For 20 TB of information, if we use a NVMe drive and achieve 3 GB/sec, that equates to 1.85 hours to read the info.

However, if you are only getting 20 MB/sec with HDF5 that would take 11.6 days to read.
What does this HDF5 offer, apart from a long lunch ?

I would expect that a Stream/Transparent writing from the super-computer would be a likely data source, then reading on NVMe would be much simpler.
You would need some error recovery and possibly multiple files, but my very limited experience of large datasets has been a very simple data structure.

Multiple files could offer multi process reduction for simplified mult-thread emulation.

If "data extraction from HDF5 into binary is around 10-20MB/sec", HDF5 does not look like a good option !!
( Is this due to the HDF5 data management overhead ? )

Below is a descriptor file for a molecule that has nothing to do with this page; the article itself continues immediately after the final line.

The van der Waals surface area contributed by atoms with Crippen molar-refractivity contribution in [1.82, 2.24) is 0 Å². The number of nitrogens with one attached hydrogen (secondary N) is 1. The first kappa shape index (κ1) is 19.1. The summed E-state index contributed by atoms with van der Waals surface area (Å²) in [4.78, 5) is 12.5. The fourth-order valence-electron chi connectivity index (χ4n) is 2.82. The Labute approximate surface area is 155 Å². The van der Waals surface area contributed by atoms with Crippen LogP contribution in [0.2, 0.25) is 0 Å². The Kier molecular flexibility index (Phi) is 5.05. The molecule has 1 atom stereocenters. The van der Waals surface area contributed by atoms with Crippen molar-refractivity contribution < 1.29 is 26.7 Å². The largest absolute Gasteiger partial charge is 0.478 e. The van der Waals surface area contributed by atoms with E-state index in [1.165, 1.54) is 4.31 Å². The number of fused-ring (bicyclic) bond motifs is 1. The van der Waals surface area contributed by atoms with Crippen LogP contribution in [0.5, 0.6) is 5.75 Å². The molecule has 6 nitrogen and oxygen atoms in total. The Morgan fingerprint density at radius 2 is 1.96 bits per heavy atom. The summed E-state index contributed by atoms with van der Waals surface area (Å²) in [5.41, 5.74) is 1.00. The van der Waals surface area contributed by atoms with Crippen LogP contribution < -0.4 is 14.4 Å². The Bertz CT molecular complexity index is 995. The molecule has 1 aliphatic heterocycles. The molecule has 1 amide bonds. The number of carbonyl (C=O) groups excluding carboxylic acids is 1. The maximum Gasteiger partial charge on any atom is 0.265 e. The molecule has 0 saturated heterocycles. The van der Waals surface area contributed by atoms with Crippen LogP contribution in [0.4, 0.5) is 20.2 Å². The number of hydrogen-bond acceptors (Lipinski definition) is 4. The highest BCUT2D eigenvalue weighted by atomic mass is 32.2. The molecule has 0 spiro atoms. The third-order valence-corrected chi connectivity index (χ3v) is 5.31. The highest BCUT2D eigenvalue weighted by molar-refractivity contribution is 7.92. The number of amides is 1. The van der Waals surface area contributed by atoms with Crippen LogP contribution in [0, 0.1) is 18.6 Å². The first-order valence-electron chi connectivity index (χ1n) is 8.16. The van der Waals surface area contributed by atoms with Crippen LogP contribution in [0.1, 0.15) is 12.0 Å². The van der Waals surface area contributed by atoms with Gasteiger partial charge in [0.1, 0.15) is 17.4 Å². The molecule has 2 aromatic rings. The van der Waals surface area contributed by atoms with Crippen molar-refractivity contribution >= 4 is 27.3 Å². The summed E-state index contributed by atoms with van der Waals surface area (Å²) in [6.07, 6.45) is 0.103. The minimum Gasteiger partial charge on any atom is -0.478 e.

"is doing that with 1/3000 speed because is written in C++" does not look like a valid reason, as C++ and Fortran should perform similarly.

The closest experience I must have had to HDF5 must be KDF9 Algol in 1973, which was the slowest computer I ever used. At least that is what I remember?

John
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DanRRight



Joined: 10 Mar 2008
Posts: 2450
Location: South Pole, Antarctica

PostPosted: Tue May 18, 2021 2:27 pm    Post subject: Re: Reply with quote

JohnCampbell wrote:

If "data extraction from HDF5 into binary is around 10-20MB/sec", HDF5 does not look like a good option !!
( Is this due to the HDF5 data management overhead ? )
"is doing that with 1/3000 speed because is written in C++" does not look like a valid reason, as C++ and Fortran should perform similarly


This is some additional tool supplied with the HDF5 which has slow speed and is written in C++, as i was told by customer service rep. I am forced to use it to transform HDF5 files into binary because i can not read them directly - we have no FTN95 compatible library. Some features from Fortran Standard 2008 need to be there. May be they are already implemented in FTN95 but this needs time to investigate